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A Gift of Themistocles: The "Ludovisi Throne" and the Boston Relief


In this article Harriet Boyd Hawes, groundbreaking archaeologist, nurse, and relief worker, suggests that the reliefs are the adornments of a couch-altar that stood in the sanctuary which Themistocles restored for the Lycomids at Phlya..
Publisher: Gorgias Press LLC
Availability: In stock
SKU (ISBN): 978-1-60724-450-9
  • *
Publication Status: In Print

Series: Analecta Gorgiana 221
Publication Date: Aug 4,2009
Interior Color: Black
Trim Size: 6 x 9
Page Count: 33
Language: English
ISBN: 978-1-60724-450-9
$37.00
$22.20

The Ludovisi throne is one of the most famous works of early Classical sculpture, a white marble chair covered with bas relief, but the reasons for its creation and the purpose for which it was intended are both unknown. In this article Harriet Boyd Hawes, groundbreaking archaeologist, nurse, and relief worker, suggests that the reliefs are the adornments of a couch-altar that stood in the sanctuary which Themistocles restored for the Lycomids at Phlya, an origin that makes the artwork important for the history of art, the older religion of Greece, Orphism, clan-cults of Attica, and the background of Euripides. This article from one of the great minds of of the early century combines archeology and Classics to provide a compelling, if unprovable, connection between a pivotal moment in Greek history and a beautiful work of art.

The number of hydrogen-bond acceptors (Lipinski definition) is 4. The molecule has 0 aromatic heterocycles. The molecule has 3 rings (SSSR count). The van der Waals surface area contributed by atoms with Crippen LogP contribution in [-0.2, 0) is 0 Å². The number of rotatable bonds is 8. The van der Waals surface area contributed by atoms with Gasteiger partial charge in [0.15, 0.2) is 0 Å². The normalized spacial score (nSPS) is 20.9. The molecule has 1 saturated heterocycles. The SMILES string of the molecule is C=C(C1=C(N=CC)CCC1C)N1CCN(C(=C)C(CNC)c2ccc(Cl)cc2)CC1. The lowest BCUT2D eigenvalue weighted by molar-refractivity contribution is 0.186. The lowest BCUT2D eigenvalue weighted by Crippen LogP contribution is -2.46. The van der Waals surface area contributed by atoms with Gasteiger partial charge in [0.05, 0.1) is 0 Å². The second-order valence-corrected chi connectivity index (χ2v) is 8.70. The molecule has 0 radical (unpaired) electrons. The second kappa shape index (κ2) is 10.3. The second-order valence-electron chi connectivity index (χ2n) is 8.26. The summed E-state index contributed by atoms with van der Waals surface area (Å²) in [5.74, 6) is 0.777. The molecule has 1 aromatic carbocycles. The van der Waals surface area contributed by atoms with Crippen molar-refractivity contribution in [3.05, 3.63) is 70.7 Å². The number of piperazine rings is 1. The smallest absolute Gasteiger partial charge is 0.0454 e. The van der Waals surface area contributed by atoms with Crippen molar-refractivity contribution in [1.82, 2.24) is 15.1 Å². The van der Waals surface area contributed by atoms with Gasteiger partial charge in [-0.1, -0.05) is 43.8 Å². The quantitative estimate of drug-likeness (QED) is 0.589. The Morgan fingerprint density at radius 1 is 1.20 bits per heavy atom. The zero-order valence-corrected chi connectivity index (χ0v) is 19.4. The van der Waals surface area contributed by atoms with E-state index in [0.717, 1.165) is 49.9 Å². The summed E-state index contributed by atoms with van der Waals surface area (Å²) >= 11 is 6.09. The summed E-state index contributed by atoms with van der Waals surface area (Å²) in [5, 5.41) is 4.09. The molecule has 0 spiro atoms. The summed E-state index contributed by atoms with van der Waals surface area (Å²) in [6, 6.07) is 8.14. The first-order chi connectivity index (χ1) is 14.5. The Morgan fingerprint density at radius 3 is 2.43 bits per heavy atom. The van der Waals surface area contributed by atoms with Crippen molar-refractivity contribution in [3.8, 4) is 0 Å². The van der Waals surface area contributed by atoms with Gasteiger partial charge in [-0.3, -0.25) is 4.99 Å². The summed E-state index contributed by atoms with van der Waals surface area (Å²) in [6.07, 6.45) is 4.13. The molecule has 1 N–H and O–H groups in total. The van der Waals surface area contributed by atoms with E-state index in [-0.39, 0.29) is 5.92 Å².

The Ludovisi throne is one of the most famous works of early Classical sculpture, a white marble chair covered with bas relief, but the reasons for its creation and the purpose for which it was intended are both unknown. In this article Harriet Boyd Hawes, groundbreaking archaeologist, nurse, and relief worker, suggests that the reliefs are the adornments of a couch-altar that stood in the sanctuary which Themistocles restored for the Lycomids at Phlya, an origin that makes the artwork important for the history of art, the older religion of Greece, Orphism, clan-cults of Attica, and the background of Euripides. This article from one of the great minds of of the early century combines archeology and Classics to provide a compelling, if unprovable, connection between a pivotal moment in Greek history and a beautiful work of art.

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Harriet Hawes

  • A GIFT OF THEMISTOCLES: THE "LUDOVISI THRONE" AND THE BOSTON RELIEF: [PLATES II-V] (page 5)